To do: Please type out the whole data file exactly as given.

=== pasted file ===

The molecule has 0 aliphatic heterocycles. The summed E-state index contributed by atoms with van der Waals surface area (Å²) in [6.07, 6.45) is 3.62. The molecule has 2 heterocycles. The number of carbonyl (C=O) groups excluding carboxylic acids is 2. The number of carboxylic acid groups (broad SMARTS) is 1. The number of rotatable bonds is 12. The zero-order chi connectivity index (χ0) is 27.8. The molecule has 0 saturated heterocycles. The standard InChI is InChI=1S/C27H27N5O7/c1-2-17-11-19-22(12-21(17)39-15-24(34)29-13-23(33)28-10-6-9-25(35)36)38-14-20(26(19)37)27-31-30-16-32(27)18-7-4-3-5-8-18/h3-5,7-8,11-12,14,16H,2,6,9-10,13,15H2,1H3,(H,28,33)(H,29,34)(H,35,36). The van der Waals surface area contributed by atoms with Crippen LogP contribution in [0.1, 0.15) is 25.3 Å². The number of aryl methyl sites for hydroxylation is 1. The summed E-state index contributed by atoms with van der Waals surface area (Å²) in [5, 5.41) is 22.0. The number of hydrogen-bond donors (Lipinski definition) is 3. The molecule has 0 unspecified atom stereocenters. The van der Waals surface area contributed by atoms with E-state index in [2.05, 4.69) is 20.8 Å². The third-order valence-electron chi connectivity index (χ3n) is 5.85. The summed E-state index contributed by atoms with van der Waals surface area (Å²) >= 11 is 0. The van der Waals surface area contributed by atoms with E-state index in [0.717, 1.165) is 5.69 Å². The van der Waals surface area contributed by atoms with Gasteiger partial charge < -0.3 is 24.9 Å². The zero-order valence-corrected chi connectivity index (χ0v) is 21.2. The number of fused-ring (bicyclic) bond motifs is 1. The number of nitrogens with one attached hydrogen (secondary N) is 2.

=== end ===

The molecule has 0 aliphatic heterocycles. The summed E-state index contributed by atoms with van der Waals surface area (Å²) in [6.07, 6.45) is 3.62. The molecule has 2 heterocycles. The number of carbonyl (C=O) groups excluding carboxylic acids is 2. The number of carboxylic acid groups (broad SMARTS) is 1. The number of rotatable bonds is 12. The zero-order chi connectivity index (χ0) is 27.8. The molecule has 0 saturated heterocycles. The standard InChI is InChI=1S/C27H27N5O7/c1-2-17-11-19-22(12-21(17)39-15-24(34)29-13-23(33)28-10-6-9-25(35)36)38-14-20(26(19)37)27-31-30-16-32(27)18-7-4-3-5-8-18/h3-5,7-8,11-12,14,16H,2,6,9-10,13,15H2,1H3,(H,28,33)(H,29,34)(H,35,36). The van der Waals surface area contributed by atoms with Crippen LogP contribution in [0.1, 0.15) is 25.3 Å². The number of aryl methyl sites for hydroxylation is 1. The summed E-state index contributed by atoms with van der Waals surface area (Å²) in [5, 5.41) is 22.0. The number of hydrogen-bond donors (Lipinski definition) is 3. The molecule has 0 unspecified atom stereocenters. The van der Waals surface area contributed by atoms with E-state index in [2.05, 4.69) is 20.8 Å². The third-order valence-electron chi connectivity index (χ3n) is 5.85. The summed E-state index contributed by atoms with van der Waals surface area (Å²) >= 11 is 0. The van der Waals surface area contributed by atoms with E-state index in [0.717, 1.165) is 5.69 Å². The van der Waals surface area contributed by atoms with Gasteiger partial charge < -0.3 is 24.9 Å². The zero-order valence-corrected chi connectivity index (χ0v) is 21.2. The number of fused-ring (bicyclic) bond motifs is 1. The number of nitrogens with one attached hydrogen (secondary N) is 2.